244b. and the priestesses at Dodona when they have been mad have conferred many splendid benefits upon Greece both in private and in public affairs, but few or none when they have been in their right minds; and if we should speak of the Sibyl and all the others who by prophetic inspiration have foretold many things to many persons and thereby made them fortunate afterwards, anyone can see that we should speak a long time. And it is worth while to adduce also the fact that those men of old who invented names thought that madness was neither shameful nor disgraceful;
7. Cicero, On Divination, 2.21 (2nd cent. BCE - 1st cent. BCE)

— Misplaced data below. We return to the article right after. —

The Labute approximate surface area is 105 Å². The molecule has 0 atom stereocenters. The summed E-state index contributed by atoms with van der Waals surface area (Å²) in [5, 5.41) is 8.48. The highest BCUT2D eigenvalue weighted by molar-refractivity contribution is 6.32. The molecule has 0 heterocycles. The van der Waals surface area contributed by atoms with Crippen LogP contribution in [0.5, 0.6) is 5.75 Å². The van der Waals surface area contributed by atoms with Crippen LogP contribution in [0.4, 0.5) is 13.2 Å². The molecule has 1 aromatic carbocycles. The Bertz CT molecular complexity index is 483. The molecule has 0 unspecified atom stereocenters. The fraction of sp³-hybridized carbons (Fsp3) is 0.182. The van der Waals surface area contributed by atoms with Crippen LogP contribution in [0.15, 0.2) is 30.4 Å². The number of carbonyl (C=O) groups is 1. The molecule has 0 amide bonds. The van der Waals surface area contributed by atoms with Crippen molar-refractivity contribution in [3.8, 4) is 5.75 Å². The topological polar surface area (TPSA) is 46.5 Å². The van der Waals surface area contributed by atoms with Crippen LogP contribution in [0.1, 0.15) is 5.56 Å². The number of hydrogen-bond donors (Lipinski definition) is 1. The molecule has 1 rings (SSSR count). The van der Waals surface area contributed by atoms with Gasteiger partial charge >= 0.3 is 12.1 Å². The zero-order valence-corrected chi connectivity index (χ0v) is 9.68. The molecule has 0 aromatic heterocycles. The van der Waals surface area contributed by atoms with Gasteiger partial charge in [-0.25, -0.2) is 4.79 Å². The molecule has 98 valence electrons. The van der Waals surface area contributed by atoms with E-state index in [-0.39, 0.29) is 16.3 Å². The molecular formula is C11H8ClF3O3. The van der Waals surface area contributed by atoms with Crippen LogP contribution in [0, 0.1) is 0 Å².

2.21. nulla igitur est divinatio. Quodsi fatum fuit bello Punico secundo exercitum populi Romani ad lacum Trasumennum interire, num id vitari potuit, si Flaminius consul iis signis iisque auspiciis, quibus pugnare prohibebatur, paruisset? Certe potuit. Aut igitur non fato interiit exercitus, aut, si fato (quod certe vobis ita dicendum est), etiamsi obtemperasset auspiciis, idem eventurum fuisset; mutari enim fata non possunt. Ubi est igitur ista divinatio Stoicorum? quae, si fato omnia fiunt, nihil nos admonere potest, ut cautiores simus; quoquo enim modo nos gesserimus, fiet tamen illud, quod futurum est; sin autem id potest flecti, nullum est fatum; ita ne divinatio quidem, quoniam ea rerum futurarum est. Nihil autem est pro certo futurum, quod potest aliqua procuratione accidere ne fiat. 2.21. Again, if it was the will of Fate that the Roman army should perish at Lake Trasimenus in the Second Punic War, could that result have been avoided if the consul Flaminius had obeyed the signs and the auspices which forbade his joining battle? Assuredly not. Therefore, either the army did not perish by the will of Fate, or, if it did (and you are certainly bound as a Stoic to say that it did), the same result would have happened even if the auspices had been obeyed; for the decrees of Fate are unchangeable. Then what becomes of that vaunted divination of you Stoics? For if all things happen by Fate, it does us no good to be warned to be on our guard, since that which is to happen, will happen regardless of what we do. But if that which is to be can be turned aside, there is no such thing as Fate; so, too, there is no such thing as divination — since divination deals with things that are going to happen. But nothing is certain to happen which there is some means of dealing with so as to prevent its happening. [9]